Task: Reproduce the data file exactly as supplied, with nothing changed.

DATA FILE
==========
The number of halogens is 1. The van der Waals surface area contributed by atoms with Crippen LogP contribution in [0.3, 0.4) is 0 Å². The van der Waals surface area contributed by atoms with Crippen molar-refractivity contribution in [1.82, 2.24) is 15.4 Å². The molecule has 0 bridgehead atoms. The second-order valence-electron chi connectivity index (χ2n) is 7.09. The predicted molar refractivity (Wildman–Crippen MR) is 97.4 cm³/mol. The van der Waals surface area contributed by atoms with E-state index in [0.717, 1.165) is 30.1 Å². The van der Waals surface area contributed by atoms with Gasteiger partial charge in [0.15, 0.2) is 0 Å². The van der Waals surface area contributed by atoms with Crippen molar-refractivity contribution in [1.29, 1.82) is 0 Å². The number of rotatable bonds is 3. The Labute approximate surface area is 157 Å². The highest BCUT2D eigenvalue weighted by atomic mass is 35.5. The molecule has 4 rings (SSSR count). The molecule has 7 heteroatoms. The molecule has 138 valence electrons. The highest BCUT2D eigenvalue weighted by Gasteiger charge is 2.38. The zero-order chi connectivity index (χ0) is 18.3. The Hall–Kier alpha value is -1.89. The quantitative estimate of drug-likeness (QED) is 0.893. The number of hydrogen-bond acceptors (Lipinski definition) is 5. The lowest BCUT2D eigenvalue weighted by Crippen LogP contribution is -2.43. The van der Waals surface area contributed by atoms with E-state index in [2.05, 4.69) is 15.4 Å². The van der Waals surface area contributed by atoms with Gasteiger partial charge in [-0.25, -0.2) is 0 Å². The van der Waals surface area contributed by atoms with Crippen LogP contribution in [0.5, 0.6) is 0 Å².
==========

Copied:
The number of halogens is 1. The van der Waals surface area contributed by atoms with Crippen LogP contribution in [0.3, 0.4) is 0 Å². The van der Waals surface area contributed by atoms with Crippen molar-refractivity contribution in [1.82, 2.24) is 15.4 Å². The molecule has 0 bridgehead atoms. The second-order valence-electron chi connectivity index (χ2n) is 7.09. The predicted molar refractivity (Wildman–Crippen MR) is 97.4 cm³/mol. The van der Waals surface area contributed by atoms with E-state index in [0.717, 1.165) is 30.1 Å². The van der Waals surface area contributed by atoms with Gasteiger partial charge in [0.15, 0.2) is 0 Å². The van der Waals surface area contributed by atoms with Crippen molar-refractivity contribution in [1.29, 1.82) is 0 Å². The number of rotatable bonds is 3. The Labute approximate surface area is 157 Å². The highest BCUT2D eigenvalue weighted by atomic mass is 35.5. The molecule has 4 rings (SSSR count). The molecule has 7 heteroatoms. The molecule has 138 valence electrons. The highest BCUT2D eigenvalue weighted by Gasteiger charge is 2.38. The zero-order chi connectivity index (χ0) is 18.3. The Hall–Kier alpha value is -1.89. The quantitative estimate of drug-likeness (QED) is 0.893. The number of hydrogen-bond acceptors (Lipinski definition) is 5. The lowest BCUT2D eigenvalue weighted by Crippen LogP contribution is -2.43. The van der Waals surface area contributed by atoms with E-state index in [2.05, 4.69) is 15.4 Å². The van der Waals surface area contributed by atoms with Gasteiger partial charge in [-0.25, -0.2) is 0 Å². The van der Waals surface area contributed by atoms with Crippen LogP contribution in [0.5, 0.6) is 0 Å².